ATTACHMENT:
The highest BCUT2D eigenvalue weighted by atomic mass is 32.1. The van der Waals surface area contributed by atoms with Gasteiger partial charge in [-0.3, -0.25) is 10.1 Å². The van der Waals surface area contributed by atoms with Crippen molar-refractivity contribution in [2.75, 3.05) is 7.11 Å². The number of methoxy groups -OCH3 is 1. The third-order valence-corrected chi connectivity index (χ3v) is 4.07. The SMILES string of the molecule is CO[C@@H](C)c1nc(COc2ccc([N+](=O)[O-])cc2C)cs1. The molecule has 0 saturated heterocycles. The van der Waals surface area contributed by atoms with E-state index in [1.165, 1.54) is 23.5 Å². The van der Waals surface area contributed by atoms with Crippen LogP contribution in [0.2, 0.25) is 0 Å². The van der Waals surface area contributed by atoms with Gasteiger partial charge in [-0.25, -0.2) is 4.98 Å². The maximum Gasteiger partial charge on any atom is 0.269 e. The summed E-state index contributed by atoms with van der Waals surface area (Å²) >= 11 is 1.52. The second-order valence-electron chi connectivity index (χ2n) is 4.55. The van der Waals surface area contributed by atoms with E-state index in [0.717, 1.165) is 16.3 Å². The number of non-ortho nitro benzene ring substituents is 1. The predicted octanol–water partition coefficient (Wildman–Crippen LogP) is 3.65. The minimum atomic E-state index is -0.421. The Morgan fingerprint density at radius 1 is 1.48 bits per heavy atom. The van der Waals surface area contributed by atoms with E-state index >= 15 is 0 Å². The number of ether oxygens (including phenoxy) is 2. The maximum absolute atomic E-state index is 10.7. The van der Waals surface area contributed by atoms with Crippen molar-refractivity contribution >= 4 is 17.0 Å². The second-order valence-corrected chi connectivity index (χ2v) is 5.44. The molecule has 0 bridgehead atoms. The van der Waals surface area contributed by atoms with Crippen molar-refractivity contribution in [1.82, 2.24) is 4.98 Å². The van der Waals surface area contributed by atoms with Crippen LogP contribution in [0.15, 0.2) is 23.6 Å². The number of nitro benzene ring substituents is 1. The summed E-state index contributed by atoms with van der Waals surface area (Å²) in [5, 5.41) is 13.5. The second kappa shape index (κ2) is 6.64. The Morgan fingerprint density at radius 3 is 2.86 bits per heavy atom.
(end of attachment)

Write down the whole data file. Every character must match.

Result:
The highest BCUT2D eigenvalue weighted by atomic mass is 32.1. The van der Waals surface area contributed by atoms with Gasteiger partial charge in [-0.3, -0.25) is 10.1 Å². The van der Waals surface area contributed by atoms with Crippen molar-refractivity contribution in [2.75, 3.05) is 7.11 Å². The number of methoxy groups -OCH3 is 1. The third-order valence-corrected chi connectivity index (χ3v) is 4.07. The SMILES string of the molecule is CO[C@@H](C)c1nc(COc2ccc([N+](=O)[O-])cc2C)cs1. The molecule has 0 saturated heterocycles. The van der Waals surface area contributed by atoms with E-state index in [1.165, 1.54) is 23.5 Å². The van der Waals surface area contributed by atoms with Crippen LogP contribution in [0.2, 0.25) is 0 Å². The van der Waals surface area contributed by atoms with Gasteiger partial charge in [-0.25, -0.2) is 4.98 Å². The maximum Gasteiger partial charge on any atom is 0.269 e. The summed E-state index contributed by atoms with van der Waals surface area (Å²) >= 11 is 1.52. The second-order valence-electron chi connectivity index (χ2n) is 4.55. The van der Waals surface area contributed by atoms with E-state index in [0.717, 1.165) is 16.3 Å². The number of non-ortho nitro benzene ring substituents is 1. The predicted octanol–water partition coefficient (Wildman–Crippen LogP) is 3.65. The minimum atomic E-state index is -0.421. The Morgan fingerprint density at radius 1 is 1.48 bits per heavy atom. The van der Waals surface area contributed by atoms with E-state index >= 15 is 0 Å². The number of ether oxygens (including phenoxy) is 2. The maximum absolute atomic E-state index is 10.7. The van der Waals surface area contributed by atoms with Crippen molar-refractivity contribution >= 4 is 17.0 Å². The second-order valence-corrected chi connectivity index (χ2v) is 5.44. The molecule has 0 bridgehead atoms. The van der Waals surface area contributed by atoms with Crippen molar-refractivity contribution in [1.82, 2.24) is 4.98 Å². The van der Waals surface area contributed by atoms with Crippen LogP contribution in [0.15, 0.2) is 23.6 Å². The number of nitro benzene ring substituents is 1. The summed E-state index contributed by atoms with van der Waals surface area (Å²) in [5, 5.41) is 13.5. The second kappa shape index (κ2) is 6.64. The Morgan fingerprint density at radius 3 is 2.86 bits per heavy atom.